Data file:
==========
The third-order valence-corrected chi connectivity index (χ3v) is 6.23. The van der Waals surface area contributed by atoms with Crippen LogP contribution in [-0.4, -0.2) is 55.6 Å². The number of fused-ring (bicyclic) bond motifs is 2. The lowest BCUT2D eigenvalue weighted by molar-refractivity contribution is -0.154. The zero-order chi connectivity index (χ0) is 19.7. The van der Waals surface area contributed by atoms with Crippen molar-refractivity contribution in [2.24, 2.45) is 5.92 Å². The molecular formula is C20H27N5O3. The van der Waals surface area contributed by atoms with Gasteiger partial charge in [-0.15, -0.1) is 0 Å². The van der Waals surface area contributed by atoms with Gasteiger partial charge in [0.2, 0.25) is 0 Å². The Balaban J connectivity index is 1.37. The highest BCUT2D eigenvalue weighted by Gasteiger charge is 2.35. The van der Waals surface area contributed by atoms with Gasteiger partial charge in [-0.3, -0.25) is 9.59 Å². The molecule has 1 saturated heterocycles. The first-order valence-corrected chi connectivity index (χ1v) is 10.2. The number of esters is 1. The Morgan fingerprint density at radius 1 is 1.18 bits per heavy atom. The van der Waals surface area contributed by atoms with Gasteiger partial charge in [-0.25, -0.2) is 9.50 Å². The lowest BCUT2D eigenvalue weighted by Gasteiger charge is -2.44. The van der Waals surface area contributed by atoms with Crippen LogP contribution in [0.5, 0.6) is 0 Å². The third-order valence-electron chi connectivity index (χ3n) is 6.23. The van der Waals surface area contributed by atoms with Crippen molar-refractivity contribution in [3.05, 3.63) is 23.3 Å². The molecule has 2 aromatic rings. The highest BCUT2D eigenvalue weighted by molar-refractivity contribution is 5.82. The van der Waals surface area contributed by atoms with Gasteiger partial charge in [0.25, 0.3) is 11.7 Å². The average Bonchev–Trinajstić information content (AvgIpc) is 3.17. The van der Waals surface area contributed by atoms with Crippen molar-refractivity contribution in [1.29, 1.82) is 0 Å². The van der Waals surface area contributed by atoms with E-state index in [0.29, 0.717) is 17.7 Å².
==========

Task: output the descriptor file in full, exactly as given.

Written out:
The third-order valence-corrected chi connectivity index (χ3v) is 6.23. The van der Waals surface area contributed by atoms with Crippen LogP contribution in [-0.4, -0.2) is 55.6 Å². The number of fused-ring (bicyclic) bond motifs is 2. The lowest BCUT2D eigenvalue weighted by molar-refractivity contribution is -0.154. The zero-order chi connectivity index (χ0) is 19.7. The van der Waals surface area contributed by atoms with Crippen molar-refractivity contribution in [2.24, 2.45) is 5.92 Å². The molecular formula is C20H27N5O3. The van der Waals surface area contributed by atoms with Gasteiger partial charge in [-0.15, -0.1) is 0 Å². The van der Waals surface area contributed by atoms with Gasteiger partial charge in [0.2, 0.25) is 0 Å². The Balaban J connectivity index is 1.37. The highest BCUT2D eigenvalue weighted by Gasteiger charge is 2.35. The van der Waals surface area contributed by atoms with Gasteiger partial charge in [-0.3, -0.25) is 9.59 Å². The molecule has 1 saturated heterocycles. The first-order valence-corrected chi connectivity index (χ1v) is 10.2. The number of esters is 1. The Morgan fingerprint density at radius 1 is 1.18 bits per heavy atom. The van der Waals surface area contributed by atoms with Gasteiger partial charge in [-0.25, -0.2) is 9.50 Å². The lowest BCUT2D eigenvalue weighted by Gasteiger charge is -2.44. The van der Waals surface area contributed by atoms with Crippen LogP contribution in [0.5, 0.6) is 0 Å². The third-order valence-electron chi connectivity index (χ3n) is 6.23. The van der Waals surface area contributed by atoms with Crippen molar-refractivity contribution in [3.05, 3.63) is 23.3 Å². The molecule has 2 aromatic rings. The highest BCUT2D eigenvalue weighted by molar-refractivity contribution is 5.82. The van der Waals surface area contributed by atoms with Gasteiger partial charge in [0.25, 0.3) is 11.7 Å². The average Bonchev–Trinajstić information content (AvgIpc) is 3.17. The van der Waals surface area contributed by atoms with Crippen molar-refractivity contribution in [1.29, 1.82) is 0 Å². The van der Waals surface area contributed by atoms with E-state index in [0.29, 0.717) is 17.7 Å².